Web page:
about STORY in the work of Bunuel, Bresson, Ozu, Fellini
to name a few... and yes, even "experimental"
filmmakers like Brakhage, Anger, Mekas.
us not forget that it was "experiments" that
brought about the language/vocabulary of film **( it
was Melies who was credited with the first SPLICE: his
of these filmmakers understood the limitless potential
of film form and expression. Their work is not "artsy-fartsy"
nor was it confined to such a small minded concept of
STORY. They understood that STORY is an act of disguise!
A mixture of emulsion and light.
always aware that there's a director at work"
there not always a director at work. You are a director,
right? And your films, I suppose, is yourself at work.
The almost hilarious inaccuracy and campy-ness of a
film like LAWRENCE OF ARABIA is more distracting to
any intelligent viewer than the jump cuts of Godard.
cannot begin with deconstruction; you must first understand
construction before you deconstruct."
can begin anywhere you please, although generally some
understanding of how to load the camera is useful.
am writing this response to challenge the limited view
expressed here about experiment and cinematic self-consciousness.
These techniques have been a part of the beauty, art,
poetry, and yes, even STORY in film since its birth
over 100 years ago.
not draw your reference only from the multi million
dollar B-movie Hollywood of today and the insipid music
video and commercial world. We all know that sucks.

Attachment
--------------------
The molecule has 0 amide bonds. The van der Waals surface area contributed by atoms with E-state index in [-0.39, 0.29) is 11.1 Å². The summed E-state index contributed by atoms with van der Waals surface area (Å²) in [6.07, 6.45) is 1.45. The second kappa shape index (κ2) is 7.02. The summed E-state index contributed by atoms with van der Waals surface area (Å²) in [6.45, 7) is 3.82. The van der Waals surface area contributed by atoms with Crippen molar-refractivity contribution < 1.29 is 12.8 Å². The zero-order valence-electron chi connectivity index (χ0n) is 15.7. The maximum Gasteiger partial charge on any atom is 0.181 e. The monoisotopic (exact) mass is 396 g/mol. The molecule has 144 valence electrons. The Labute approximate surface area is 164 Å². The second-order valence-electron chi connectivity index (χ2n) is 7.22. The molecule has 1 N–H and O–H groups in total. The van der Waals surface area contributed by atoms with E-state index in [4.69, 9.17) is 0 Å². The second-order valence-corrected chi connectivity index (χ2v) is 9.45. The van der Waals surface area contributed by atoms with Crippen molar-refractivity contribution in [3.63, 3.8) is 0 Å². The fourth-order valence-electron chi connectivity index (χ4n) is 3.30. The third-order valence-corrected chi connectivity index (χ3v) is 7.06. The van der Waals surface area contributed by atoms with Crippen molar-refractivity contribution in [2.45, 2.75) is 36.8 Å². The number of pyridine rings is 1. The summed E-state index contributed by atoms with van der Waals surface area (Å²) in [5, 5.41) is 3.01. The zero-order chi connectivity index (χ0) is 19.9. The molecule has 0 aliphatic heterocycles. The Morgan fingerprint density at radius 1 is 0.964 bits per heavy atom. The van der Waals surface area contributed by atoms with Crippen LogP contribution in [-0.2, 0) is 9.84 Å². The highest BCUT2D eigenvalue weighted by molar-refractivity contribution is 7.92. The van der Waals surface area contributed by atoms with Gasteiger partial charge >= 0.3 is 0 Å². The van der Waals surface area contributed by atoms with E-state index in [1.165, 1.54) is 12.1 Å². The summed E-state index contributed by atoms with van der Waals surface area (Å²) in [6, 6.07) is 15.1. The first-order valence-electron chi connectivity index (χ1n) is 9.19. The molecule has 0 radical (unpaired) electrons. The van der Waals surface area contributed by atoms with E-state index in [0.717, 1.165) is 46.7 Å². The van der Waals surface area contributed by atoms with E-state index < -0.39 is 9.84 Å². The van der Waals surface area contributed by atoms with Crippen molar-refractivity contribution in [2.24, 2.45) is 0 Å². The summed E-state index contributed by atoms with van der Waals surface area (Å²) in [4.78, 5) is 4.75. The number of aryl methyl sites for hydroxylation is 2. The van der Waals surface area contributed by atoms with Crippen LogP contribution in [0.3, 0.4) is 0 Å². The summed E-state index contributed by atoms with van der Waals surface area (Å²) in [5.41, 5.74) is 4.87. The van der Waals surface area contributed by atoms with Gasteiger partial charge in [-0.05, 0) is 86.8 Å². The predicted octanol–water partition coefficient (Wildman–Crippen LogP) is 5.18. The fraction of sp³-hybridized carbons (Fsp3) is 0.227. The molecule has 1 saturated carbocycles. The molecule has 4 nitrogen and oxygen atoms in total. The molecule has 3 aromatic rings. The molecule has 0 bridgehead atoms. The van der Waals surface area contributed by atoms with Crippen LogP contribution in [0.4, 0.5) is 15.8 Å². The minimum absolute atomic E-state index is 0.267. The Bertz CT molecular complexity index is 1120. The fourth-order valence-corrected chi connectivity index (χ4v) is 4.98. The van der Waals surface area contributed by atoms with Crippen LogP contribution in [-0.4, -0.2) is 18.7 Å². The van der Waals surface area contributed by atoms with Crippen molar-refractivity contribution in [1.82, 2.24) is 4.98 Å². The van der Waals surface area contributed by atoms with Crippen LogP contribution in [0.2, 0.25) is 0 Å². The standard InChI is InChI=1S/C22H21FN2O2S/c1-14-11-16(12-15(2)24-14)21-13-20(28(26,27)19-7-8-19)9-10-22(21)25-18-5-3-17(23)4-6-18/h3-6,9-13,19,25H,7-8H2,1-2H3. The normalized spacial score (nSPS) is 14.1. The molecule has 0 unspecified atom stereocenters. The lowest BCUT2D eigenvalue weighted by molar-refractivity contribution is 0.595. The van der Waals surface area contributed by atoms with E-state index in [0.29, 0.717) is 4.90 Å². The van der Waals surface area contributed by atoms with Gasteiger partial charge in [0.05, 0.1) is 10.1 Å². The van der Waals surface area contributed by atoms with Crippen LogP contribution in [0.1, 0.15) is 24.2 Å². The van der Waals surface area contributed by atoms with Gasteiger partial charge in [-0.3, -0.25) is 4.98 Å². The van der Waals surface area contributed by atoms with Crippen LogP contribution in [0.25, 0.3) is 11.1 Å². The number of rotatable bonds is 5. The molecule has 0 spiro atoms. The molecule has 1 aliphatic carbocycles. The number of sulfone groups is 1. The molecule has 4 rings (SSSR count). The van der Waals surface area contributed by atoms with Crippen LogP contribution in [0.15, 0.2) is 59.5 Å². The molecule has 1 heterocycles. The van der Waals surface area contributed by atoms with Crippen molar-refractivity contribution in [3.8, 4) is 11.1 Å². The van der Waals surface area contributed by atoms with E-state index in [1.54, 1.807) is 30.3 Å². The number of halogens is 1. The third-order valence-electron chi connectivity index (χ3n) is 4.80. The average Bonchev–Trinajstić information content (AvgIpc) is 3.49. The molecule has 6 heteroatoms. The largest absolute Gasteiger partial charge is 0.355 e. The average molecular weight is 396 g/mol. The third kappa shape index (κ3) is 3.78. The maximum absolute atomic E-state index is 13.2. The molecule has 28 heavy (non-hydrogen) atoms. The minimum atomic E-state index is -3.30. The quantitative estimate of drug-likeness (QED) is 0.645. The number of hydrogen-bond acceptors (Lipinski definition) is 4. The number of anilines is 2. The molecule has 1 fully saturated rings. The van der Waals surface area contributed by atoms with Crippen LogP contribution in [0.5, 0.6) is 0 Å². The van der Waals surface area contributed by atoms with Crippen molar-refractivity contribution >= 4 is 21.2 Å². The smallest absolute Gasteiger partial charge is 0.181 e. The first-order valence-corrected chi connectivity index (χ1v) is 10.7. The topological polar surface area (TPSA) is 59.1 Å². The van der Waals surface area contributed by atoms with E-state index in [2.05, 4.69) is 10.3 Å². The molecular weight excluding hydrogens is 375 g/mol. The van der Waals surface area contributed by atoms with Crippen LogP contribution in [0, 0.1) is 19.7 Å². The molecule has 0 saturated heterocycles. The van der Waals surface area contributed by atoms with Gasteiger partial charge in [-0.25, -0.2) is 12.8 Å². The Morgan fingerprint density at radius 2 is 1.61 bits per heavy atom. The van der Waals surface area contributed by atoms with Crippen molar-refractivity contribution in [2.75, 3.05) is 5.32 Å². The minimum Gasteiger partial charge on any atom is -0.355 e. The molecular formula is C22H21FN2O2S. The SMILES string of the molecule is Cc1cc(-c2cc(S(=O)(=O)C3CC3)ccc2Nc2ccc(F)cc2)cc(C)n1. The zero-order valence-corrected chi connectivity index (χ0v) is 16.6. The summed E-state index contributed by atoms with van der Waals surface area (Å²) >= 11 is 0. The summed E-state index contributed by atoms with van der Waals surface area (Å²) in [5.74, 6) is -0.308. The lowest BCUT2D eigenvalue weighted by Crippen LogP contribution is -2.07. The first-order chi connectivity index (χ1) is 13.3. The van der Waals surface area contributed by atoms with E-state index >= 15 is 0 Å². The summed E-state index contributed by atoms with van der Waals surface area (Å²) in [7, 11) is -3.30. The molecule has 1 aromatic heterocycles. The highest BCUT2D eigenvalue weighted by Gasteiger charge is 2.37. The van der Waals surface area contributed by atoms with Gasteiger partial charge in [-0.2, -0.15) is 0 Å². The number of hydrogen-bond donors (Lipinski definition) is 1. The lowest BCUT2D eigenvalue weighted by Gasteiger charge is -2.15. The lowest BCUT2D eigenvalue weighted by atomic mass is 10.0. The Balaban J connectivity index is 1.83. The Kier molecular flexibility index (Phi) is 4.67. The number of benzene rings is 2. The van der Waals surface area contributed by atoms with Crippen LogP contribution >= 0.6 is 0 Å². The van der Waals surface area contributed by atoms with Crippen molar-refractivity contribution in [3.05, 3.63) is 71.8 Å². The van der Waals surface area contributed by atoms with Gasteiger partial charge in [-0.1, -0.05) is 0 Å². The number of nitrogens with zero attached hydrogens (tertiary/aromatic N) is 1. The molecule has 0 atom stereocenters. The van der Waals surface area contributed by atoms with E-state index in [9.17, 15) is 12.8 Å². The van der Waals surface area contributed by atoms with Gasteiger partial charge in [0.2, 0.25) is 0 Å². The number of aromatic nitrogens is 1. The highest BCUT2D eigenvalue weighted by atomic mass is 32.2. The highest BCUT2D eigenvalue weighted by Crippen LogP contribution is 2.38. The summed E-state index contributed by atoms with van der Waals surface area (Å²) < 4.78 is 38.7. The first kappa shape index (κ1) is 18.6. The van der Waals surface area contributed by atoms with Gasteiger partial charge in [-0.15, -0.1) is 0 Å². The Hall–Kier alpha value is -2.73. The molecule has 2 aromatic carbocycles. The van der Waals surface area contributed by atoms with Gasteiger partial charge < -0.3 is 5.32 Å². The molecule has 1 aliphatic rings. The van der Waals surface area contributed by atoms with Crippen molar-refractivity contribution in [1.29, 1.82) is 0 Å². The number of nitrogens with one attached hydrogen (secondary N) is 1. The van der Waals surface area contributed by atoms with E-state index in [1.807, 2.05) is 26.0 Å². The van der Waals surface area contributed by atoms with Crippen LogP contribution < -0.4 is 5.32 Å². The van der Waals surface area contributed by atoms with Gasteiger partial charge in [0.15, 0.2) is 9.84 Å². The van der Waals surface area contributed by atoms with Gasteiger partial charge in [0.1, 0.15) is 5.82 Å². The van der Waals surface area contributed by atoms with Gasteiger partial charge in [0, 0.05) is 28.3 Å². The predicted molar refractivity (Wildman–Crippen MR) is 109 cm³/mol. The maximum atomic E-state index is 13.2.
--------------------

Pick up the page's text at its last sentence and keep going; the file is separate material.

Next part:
But the ignorace of this list is no better...
NEW THOUGHTS LET US MAKE OLD VERSES!"
say that as though Bunuel, Dreyer, Ozu, Fellini, or
Murnau didn't have stories to tell, but they most certainly
did. I've found that Godard frequently doesn't have
a story to tell, and most of his films are awful. No
Brakhage and Anger aren't telling stories, per see,
but they primarily made short films, and they're very
watchable, either. And saying "You can begin anywhere
you please, although generally some understanding of
how to load the camera is useful" is another form
of ignorance. It's just like saying that you can design
and build a house anytime you want, but knowing how
to load bricks in a wheel barrow is useful. Sure it
is, but knowing what you're doing is way more important.
Feature films are an extension of theater which is an
extension of plain old storytelling. If you haven't
got a story to tell, you haven't got a film to make.
was wondering, having just watched "Taras Bulba",
what you thought of the decline of the "cast of
thousands". It seems that any more the tendency
is towards computer-animated fillers. I prefer real
people, but I prefer models to animation as well. Both
seem more authentic to me. I've been trying to remember
"Hercules and the Minotaur"; I can't recall
if that installment had a large battle scene or not.
At any rate, it seems that it would be easy to find
people from the SCA who would volunteer to do reenactments
for a film. Computer animation is still so expensive
that I'm amazed that directors/producers opt for it.
I say that, but now that I think of it XWP/HTLJ did
use computer-interpositioning to increase the size of
their crowds so, from what I understand of Mr. Rob Tapert,
it must have been the economical solution.
what do you think of the "cast of thousands"
and what was the largest such scene that you've been
involved in? Assuming that it was fairly sizable, was
it chaotic? Thanks as always.
fifty extras into five hundred extras is a thing digital
effects can do well, and fairly cheaply. I've personally